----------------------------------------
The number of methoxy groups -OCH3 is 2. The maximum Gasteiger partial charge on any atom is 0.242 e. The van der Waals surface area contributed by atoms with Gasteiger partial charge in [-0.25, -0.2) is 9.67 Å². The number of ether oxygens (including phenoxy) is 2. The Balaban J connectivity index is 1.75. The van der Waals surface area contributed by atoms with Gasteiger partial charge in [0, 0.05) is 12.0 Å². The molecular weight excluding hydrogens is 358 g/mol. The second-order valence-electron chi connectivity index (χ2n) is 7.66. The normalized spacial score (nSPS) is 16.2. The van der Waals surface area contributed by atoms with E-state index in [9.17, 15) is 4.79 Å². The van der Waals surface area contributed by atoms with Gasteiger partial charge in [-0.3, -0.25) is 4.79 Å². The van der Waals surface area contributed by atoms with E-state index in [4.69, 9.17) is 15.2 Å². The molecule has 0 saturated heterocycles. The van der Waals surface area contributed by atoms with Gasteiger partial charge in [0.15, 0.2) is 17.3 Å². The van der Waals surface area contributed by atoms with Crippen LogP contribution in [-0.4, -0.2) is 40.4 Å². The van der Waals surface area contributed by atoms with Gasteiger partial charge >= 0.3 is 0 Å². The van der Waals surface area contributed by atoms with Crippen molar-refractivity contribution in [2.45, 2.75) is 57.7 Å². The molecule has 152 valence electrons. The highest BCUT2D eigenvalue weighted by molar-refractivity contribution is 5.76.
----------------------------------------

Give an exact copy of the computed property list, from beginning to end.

The number of methoxy groups -OCH3 is 2. The maximum Gasteiger partial charge on any atom is 0.242 e. The van der Waals surface area contributed by atoms with Gasteiger partial charge in [-0.25, -0.2) is 9.67 Å². The number of ether oxygens (including phenoxy) is 2. The Balaban J connectivity index is 1.75. The van der Waals surface area contributed by atoms with Gasteiger partial charge in [0, 0.05) is 12.0 Å². The molecular weight excluding hydrogens is 358 g/mol. The second-order valence-electron chi connectivity index (χ2n) is 7.66. The normalized spacial score (nSPS) is 16.2. The van der Waals surface area contributed by atoms with E-state index in [9.17, 15) is 4.79 Å². The van der Waals surface area contributed by atoms with Gasteiger partial charge in [-0.3, -0.25) is 4.79 Å². The van der Waals surface area contributed by atoms with E-state index in [4.69, 9.17) is 15.2 Å². The molecule has 0 saturated heterocycles. The van der Waals surface area contributed by atoms with Gasteiger partial charge in [0.15, 0.2) is 17.3 Å². The van der Waals surface area contributed by atoms with Crippen LogP contribution in [-0.4, -0.2) is 40.4 Å². The van der Waals surface area contributed by atoms with Gasteiger partial charge >= 0.3 is 0 Å². The van der Waals surface area contributed by atoms with Crippen molar-refractivity contribution in [2.45, 2.75) is 57.7 Å². The molecule has 152 valence electrons. The highest BCUT2D eigenvalue weighted by molar-refractivity contribution is 5.76.